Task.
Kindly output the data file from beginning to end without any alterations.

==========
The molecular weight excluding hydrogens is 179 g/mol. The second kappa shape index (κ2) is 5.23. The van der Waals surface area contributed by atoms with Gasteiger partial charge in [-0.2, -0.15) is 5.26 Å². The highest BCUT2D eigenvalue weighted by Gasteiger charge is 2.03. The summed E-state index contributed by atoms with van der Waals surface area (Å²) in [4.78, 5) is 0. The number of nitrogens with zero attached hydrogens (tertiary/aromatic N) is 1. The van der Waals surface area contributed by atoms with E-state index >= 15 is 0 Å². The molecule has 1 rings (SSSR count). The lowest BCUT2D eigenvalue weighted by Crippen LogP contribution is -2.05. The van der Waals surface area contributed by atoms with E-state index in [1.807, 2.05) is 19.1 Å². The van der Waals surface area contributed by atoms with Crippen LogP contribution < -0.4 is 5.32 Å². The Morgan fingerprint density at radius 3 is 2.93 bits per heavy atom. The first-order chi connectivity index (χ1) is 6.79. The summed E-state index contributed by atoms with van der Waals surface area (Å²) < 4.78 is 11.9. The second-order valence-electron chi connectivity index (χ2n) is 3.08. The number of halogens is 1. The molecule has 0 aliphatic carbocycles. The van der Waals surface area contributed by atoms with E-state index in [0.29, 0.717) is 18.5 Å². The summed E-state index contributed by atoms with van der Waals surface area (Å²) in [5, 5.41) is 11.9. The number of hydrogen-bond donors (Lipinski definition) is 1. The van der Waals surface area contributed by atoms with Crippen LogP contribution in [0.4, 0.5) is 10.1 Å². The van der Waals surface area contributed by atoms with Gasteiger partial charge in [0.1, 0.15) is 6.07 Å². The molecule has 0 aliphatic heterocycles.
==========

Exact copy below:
The molecular weight excluding hydrogens is 179 g/mol. The second kappa shape index (κ2) is 5.23. The van der Waals surface area contributed by atoms with Gasteiger partial charge in [-0.2, -0.15) is 5.26 Å². The highest BCUT2D eigenvalue weighted by Gasteiger charge is 2.03. The summed E-state index contributed by atoms with van der Waals surface area (Å²) in [4.78, 5) is 0. The number of nitrogens with zero attached hydrogens (tertiary/aromatic N) is 1. The van der Waals surface area contributed by atoms with E-state index >= 15 is 0 Å². The molecule has 1 rings (SSSR count). The lowest BCUT2D eigenvalue weighted by Crippen LogP contribution is -2.05. The van der Waals surface area contributed by atoms with E-state index in [1.807, 2.05) is 19.1 Å². The van der Waals surface area contributed by atoms with Crippen LogP contribution < -0.4 is 5.32 Å². The Morgan fingerprint density at radius 3 is 2.93 bits per heavy atom. The first-order chi connectivity index (χ1) is 6.79. The summed E-state index contributed by atoms with van der Waals surface area (Å²) < 4.78 is 11.9. The second-order valence-electron chi connectivity index (χ2n) is 3.08. The number of halogens is 1. The molecule has 0 aliphatic carbocycles. The van der Waals surface area contributed by atoms with E-state index in [0.29, 0.717) is 18.5 Å². The summed E-state index contributed by atoms with van der Waals surface area (Å²) in [5, 5.41) is 11.9. The number of hydrogen-bond donors (Lipinski definition) is 1. The van der Waals surface area contributed by atoms with Crippen LogP contribution in [0.4, 0.5) is 10.1 Å². The van der Waals surface area contributed by atoms with Gasteiger partial charge in [0.1, 0.15) is 6.07 Å². The molecule has 0 aliphatic heterocycles.